The island you never leave

There’s a joke in Helsinki that the residents of Katajanokka are so content with life they never leave the island. Which is particularly funny because this island is connected to the city by a short bridge and is two minutes walk from bustling Market Square.

OLYMPUS DIGITAL CAMERA

It’s a great place to walk around because you really do feel as though you are away from the city, despite the proximity. Your tour begins once you find yourself looking up at the Orthodox church of Uspenski Cathedral.

OLYMPUS DIGITAL CAMERA

There’s some beautiful housing to see on your walk. Katajanokka is described as one of the ‘most distinguished’ suburbs of Helsinki and used to be home to Finland’s former president.

OLYMPUS DIGITAL CAMERA

OLYMPUS DIGITAL CAMERA

It’s also home to wonderful examples of Art Noveau architecture, or Jugendstil as it is known here. (Kataja means juniper).

OLYMPUS DIGITAL CAMERA

OLYMPUS DIGITAL CAMERA

The details on the window frames and arches are incredible. (I had a bizarre experience this day, in that every time I photographed a door to a building, it would open and someone would walk out).

OLYMPUS DIGITAL CAMERA

OLYMPUS DIGITAL CAMERA

Not being too tall can be an asset on this island. I had to crouch quite low to get into this store, where entry is only available through the window.

OLYMPUS DIGITAL CAMERA

Any hobbits visiting from New Zealand would feel quite at home, I’m sure.

OLYMPUS DIGITAL CAMERA

As well as being home to a major port for cruise ships, Katajanokka is also home to the huge ice breaker ships that churn up the Baltic Sea during the colder months.

OLYMPUS DIGITAL CAMERA

The red-brick style of architecture is more evident on this side of the island too and some official maritime offices are housed here.

OLYMPUS DIGITAL CAMERA

OLYMPUS DIGITAL CAMERA

Katajanokka is also home to one of Helsinki’s best cafes: Johan & Nyström. It was in their Stockholm branch that current Finnish Barista Champion Kalle Freese honed his craft, after discovering coffee culture while living in New Zealand. You can read my interview for Creating Helsinki with him here.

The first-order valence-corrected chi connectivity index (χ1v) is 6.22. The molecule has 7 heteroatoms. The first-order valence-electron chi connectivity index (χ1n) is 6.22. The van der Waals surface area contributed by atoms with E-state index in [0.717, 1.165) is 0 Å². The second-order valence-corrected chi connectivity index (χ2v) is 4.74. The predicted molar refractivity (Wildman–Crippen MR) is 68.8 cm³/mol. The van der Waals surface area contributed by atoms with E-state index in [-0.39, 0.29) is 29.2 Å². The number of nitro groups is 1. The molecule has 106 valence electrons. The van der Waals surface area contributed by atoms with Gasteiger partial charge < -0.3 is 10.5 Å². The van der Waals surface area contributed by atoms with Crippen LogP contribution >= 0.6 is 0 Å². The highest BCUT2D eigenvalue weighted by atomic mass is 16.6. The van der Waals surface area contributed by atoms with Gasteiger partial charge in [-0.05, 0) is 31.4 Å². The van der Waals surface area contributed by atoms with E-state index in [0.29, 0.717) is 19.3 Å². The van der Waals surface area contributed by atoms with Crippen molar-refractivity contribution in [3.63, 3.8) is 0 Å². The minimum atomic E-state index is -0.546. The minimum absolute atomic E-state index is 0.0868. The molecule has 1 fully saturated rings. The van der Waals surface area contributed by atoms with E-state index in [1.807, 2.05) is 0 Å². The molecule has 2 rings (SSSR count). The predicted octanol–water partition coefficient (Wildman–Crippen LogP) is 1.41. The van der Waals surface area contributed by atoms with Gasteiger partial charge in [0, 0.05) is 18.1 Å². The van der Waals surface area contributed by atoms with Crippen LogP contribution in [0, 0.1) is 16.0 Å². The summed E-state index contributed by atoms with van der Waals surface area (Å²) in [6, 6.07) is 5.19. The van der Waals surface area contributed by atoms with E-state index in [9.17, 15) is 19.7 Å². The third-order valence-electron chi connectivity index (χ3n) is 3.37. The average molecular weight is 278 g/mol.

OLYMPUS DIGITAL CAMERA

Just outside you can often watch hardy Finns walking from the sauna to the frozen water for avanto (ice swimming). From the cafe it’s just a short walk back to the base of Uspenski Cathedral and over the bridge to the city.

OLYMPUS DIGITAL CAMERA

Unless of course, like the residents, you also decide that you never want to leave. In that case, the island’s former prison has been converted into a hotel where you can sleep in a renovated cell.

Which brings to mind the Eagles song Hotel California every time I think of it. ‘You can check out any time you like, but you can never leave….”

OLYMPUS DIGITAL CAMERA

Katajanokka

Uspenski Cathedral

Johan & Nystrom Cafe

Creating Helsinki: Kalle Freese Interview

19 thoughts on “The island you never leave

  1. My husband and I nearly stayed in the prison-hotel on our wedding night, but staying in a prison for your first night as a married couple somehow felt like jinxing it (and so we stayed elsewhere).

    Like

  2. Considering access is via three bridges (or boat) I don’t know that peninsula really cuts it either. You might have to put your energy into rewording the Wikipedia page if it really bothers you.

    Like

  3. Trivia bit #1: It is a small miracle that the canal still exists. In 1964, The City Council was in final stage of approving the new city plan which doomed the canal area to be filled and transformed to a four-lane road — which was to be continued below the Market Square towards Tehtaankatu. Rather unexpectedly, a group of young architects and city planners managed to convince the council to kill the plan.

    Trivia bit #2: The canal is a perfect example of municipal corruption. The driving force behind it was the [then — in the 1830s] chairman of the Town Council, Carl Wilhelm Sundman, a wealthy ship-owner. He owned a summer residence on Sompasaari island (now part of the mainland in Kalasatama area), and the canal drastically shortened the rowing distance between his townhouse (by the market hall, nowadays a restaurant named after his father, G[ustaf] W[ilhelm] Sundman) and his summer digs.

    Like

  4. Pingback: The island you never leave | The Diary of a Taxi Driver in Finland

  5. Pingback: An Insider’s Guide to Helsinki | Hey Helsinki

  6. Pingback: 101 reasons to visit Helsinki | Hey Helsinki

  7. Pingback: Up, up & around! | Hey Helsinki

  8. Pingback: Helsinki-Tallinn | iconochromatics

Your thoughts..

Fill in your details below or click an icon to log in:

WordPress.com Logo

You are commenting using your WordPress.com account. Log Out / Change )

Twitter picture

You are commenting using your Twitter account. Log Out / Change )

Facebook photo

You are commenting using your Facebook account. Log Out / Change )

Google+ photo

You are commenting using your Google+ account. Log Out / Change )

Connecting to %s